False Prophet Update

False Prophet Visits Rome Churches to Pray to Our Lady Mary for End to Coronavirus. Negates Christ’s Divinity and Authority. A ‘graven image in the likeness of a female.’ False idol worship and adoration.

‘Doctrines of Devils,’ False Idol Worship.

(Deuteronomy 4:16)  “Lest ye corrupt yourselves, and make you a graven image, the similitude of any figure, the likeness of male or female.”

(Revelation (9:20) And the rest of the men which were not killed by these plagues yet repented not of the works of their hands, that they should not worship devils, and idols of gold, and silver, and brass, and stone, and of wood: which neither can see, nor hear, nor walk:

(Leviticus 26:1) Ye shall make you no idols nor graven image, neither rear you up a standing image, neither shall ye set up any image of stone in your land, to bow down unto it: for I am the Lord your God.

(1 Timothy 4:1,2) “Now the Spirit speaketh expressly, that in the latter times some shall depart from the faith, giving heed to seducing spirits, and doctrines of devils; Speaking lies in hypocrisy; having their conscience seared with a hot iron;”

(Jeremiah 5:31) “The prophets prophesy falsely, and the priests bear rule by their means; and my people love to have it so: and what will ye do in the end thereof?”

(Acts 20:29-31) “For I know this, that after my departing shall grievous wolves enter in among you, not sparing the flock. Also of your own selves shall men arise, speaking perverse things, to draw away disciples after them. Therefore watch, and remember, that by the space of three years I ceased not to warn every one night and day with tears.”

Pope Visits Rome Churches to Pray to Our Lady Mary for End to Coronavirus. Negates Christ’s Divinity and Authority. A ‘graven image in the likeness of a female.’ False idol worship and adoration.

Icon of Maria Salus Populi Romani at Basilica of St. Mary Major at Foot of a Wooden Crucifix

MARCH 16, 2020 00:10 ZENIT STAFF

Pope Francis spent his afternoon on the Third Sunday of Lent seeking to underline his closeness to those who suffer by imploring the special protection of Our Lady, reported Vatican News.  He engaged in two intense moments of prayer: one before the ancient icon of Maria Salus Populi Romani at the Basilica of St. Mary Major and the other at the foot of a wooden crucifix that protected Rome from a great plague.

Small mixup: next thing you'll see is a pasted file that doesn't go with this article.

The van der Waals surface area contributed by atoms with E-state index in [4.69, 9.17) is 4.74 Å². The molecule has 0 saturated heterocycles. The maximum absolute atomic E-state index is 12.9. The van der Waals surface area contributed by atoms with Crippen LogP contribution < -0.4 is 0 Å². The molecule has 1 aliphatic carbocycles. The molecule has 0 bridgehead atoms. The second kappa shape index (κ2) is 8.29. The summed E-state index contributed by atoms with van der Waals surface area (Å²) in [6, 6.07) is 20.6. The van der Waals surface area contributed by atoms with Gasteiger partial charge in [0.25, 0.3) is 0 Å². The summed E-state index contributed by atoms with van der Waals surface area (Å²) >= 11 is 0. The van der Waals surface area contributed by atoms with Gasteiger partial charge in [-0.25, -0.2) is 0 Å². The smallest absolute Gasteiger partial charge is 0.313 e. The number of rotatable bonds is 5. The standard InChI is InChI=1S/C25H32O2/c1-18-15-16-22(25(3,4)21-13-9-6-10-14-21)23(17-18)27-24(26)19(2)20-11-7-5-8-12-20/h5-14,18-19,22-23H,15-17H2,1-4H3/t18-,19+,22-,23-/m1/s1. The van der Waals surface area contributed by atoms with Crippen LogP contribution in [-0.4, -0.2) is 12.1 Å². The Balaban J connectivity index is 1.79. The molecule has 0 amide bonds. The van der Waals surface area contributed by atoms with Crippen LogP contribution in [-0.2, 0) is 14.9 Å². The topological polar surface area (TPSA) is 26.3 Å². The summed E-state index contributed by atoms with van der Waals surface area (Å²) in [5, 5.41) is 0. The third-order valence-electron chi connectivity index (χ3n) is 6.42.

The Director of the Holy See Press Office, Matteo Bruni, announced the Pope’s visits in a communique on Sunday.

“This afternoon, just after 4 PM, Pope Francis left the Vatican and made a private visit to the Basilica of St. Mary Major, to offer a prayer to the Virgin Mary, Salus Populi Romani, where her icon is kept and venerated. Then, after taking a walk along the Via del Corso – as if making a pilgrimage – he visited the church of San Marcello on the Corso, where a miraculous crucifix is housed. In 1522 it was carried in procession throughout the neighborhoods of the city so that the “Great Plague” might cease in Rome. With his prayer, the Holy Father pleaded for an end to the pandemic that has struck Italy and the world. He also implored the healing of the many sick people, remembered the numerous victims of these past days, and asked that their families and friends might find consolation and comfort. His prayer intention was also extended to healthcare workers, doctors, nurses, and all those working in these days to guarantee the smooth functioning of society. The Holy Father returned to the Vatican around 5:30 PM.”

Pope Francis’ special devotion to Our Lady Salus Populi Romani is well-known. He visits her icon on major Marian feast days and makes a point to stop in for prayer both before and after his international Apostolic Journeys.

In 593 Pope St. Gregory the Great carried the icon in procession to stop a plague. And in 1837 Pope Gregory XVI invoked her to put an end to a cholera epidemic.

The Pope’s second stop on Sunday was also significant, considering the critical moment the world is going through.

The church of San Marcello on the Corso houses a venerated wooden crucifix from the 15th century, which scholars hold is the most realistic in Rome. It even survived a fire and saved the city from a plague. Pope St. John Paul II embraced that same crucifix to mark the culmination of the Day of Forgiveness during the Jubilee Year of 2000.

The numerous traditions of miracles attributed to the “Most Holy Crucifix” began on May 23, 1519.

On that night a large fire completely destroyed the church that bears Pope Marcel’s name. The entire building was found in ruins the next morning. But from the ashes emerged the crucifix of the main altar, untouched. A small oil lamp still burned at the Crucified’s feet.

The scene greatly touched the faithful of Rome, and several began to meet every Friday evening to pray. Pope Leo X ordered the rebuilding of the church in 1519.

Three years after the fire, Rome was hit by the “Great Plague”.

The faithful carried the crucifix in procession – despite the bans understandably put in place by the authorities to halt the spread of the contagion. The crucifix was carried through the streets of Rome toward St. Peter’s Basilica. The procession lasted 16 days: from August 4-20, 1522. As it progressed, the plague showed signs of retreating, and every neighborhood sought to keep the crucifix as long as possible.

Finally, as the crucifix reentered the church, the plague ceased altogether. Since 1600, the procession from the church of San Marcello to St. Peter’s Basilica became a tradition repeated during Holy Years. The names of the Popes who called each Jubilee are inscribed on the back of the crucifix, along with the year.

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